Patients with recurrent or advanced gastric cancer who suffer from either unresectable or residual disease were eligible. Availability of fresh tissue samples for CD-DST was also a prerequisite for enrollment. Gastrectomy in the current study was therefore performed either to palliate symptoms related to the primary lesion or as a reduction surgery. In addition, patients whose metastases were found during surgery were also eligible, provided the fresh samples could be harvested and transported immediately for CD-DST. Patients with unresectable primary lesion were eligible only when sufficient biopsy samples were available for chemosensitivity testing. Patients with recurrent disease were also eligible when fresh specimens of the recurrent cancer were available. Other inclusion criteria were as follows: age of 20–79 years; histologically proven gastric cancer; no previous chemotherapy and/or radiotherapy with the exception of adjuvant chemotherapy given after curative surgery. ECOG performance status score of 0–1; capable of oral ingestion; predicted survival of 3 months or more from the first day of chemotherapy; satisfactory function of bone marrow, heart, liver, and kidney; and ability to provide written consent. Between August 2007 and May 2009, 80 patients from 20 medical institutes in Shiga Prefecture, Japan, were enrolled in the study. The study was formally approved by the ethics committee of each participating institute and conducted in accordance with the principles of the Declaration of Helsinki. Written informed consent was obtained from all patients.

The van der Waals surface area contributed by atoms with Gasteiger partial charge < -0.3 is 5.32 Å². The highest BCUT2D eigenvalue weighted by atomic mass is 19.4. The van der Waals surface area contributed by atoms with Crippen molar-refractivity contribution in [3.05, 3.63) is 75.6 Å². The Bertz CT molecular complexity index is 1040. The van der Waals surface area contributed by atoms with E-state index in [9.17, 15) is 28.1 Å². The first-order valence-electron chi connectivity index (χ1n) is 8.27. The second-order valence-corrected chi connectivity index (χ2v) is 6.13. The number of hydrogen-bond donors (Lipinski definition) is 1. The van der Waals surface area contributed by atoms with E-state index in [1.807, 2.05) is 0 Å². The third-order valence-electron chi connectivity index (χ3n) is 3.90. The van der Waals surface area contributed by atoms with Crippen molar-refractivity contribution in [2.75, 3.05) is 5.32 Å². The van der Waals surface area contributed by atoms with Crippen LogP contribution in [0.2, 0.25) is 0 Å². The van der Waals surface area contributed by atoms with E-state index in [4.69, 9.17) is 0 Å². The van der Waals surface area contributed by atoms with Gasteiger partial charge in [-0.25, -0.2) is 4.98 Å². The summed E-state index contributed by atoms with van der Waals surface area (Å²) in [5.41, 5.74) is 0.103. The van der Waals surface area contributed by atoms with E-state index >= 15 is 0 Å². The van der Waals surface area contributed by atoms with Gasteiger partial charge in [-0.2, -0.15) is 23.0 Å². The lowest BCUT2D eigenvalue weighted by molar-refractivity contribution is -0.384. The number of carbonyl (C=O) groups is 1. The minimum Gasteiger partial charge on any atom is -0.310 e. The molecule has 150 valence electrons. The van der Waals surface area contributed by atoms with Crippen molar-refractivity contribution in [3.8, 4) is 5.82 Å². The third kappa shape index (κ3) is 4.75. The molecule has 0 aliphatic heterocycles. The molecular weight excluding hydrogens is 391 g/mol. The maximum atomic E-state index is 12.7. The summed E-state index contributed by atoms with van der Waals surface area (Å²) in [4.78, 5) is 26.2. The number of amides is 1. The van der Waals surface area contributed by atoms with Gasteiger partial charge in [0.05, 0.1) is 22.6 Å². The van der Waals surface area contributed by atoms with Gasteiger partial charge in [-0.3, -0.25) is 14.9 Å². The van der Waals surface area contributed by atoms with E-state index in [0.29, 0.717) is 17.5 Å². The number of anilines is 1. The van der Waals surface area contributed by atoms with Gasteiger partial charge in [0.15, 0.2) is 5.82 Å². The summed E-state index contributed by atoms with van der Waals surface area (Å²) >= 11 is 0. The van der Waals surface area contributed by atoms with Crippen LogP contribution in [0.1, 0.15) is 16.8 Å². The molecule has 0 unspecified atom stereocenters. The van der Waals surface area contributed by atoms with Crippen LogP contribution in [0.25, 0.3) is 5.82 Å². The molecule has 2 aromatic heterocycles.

CD-DST procedure

Immediately after surgical resection of the tumor in each patient, a viable portion of the tumor was identified and resected by a physician who was not involved in the surgery itself to avoid delaying the surgery. The resected tumor was immediately stored in culture medium at 4 °C, and CD-DST was started promptly on the same day as the surgery. A single operator (K.I.) performed all CD-DST assays at a laboratory in Shiga University of Medical Science to evaluate sensitivities to TXT, CPT-11 (SN-38), and 5-FU. The CD-DST procedure was performed similarly with the biopsy specimens when samples weighing 0.1–0.5 g in total were available.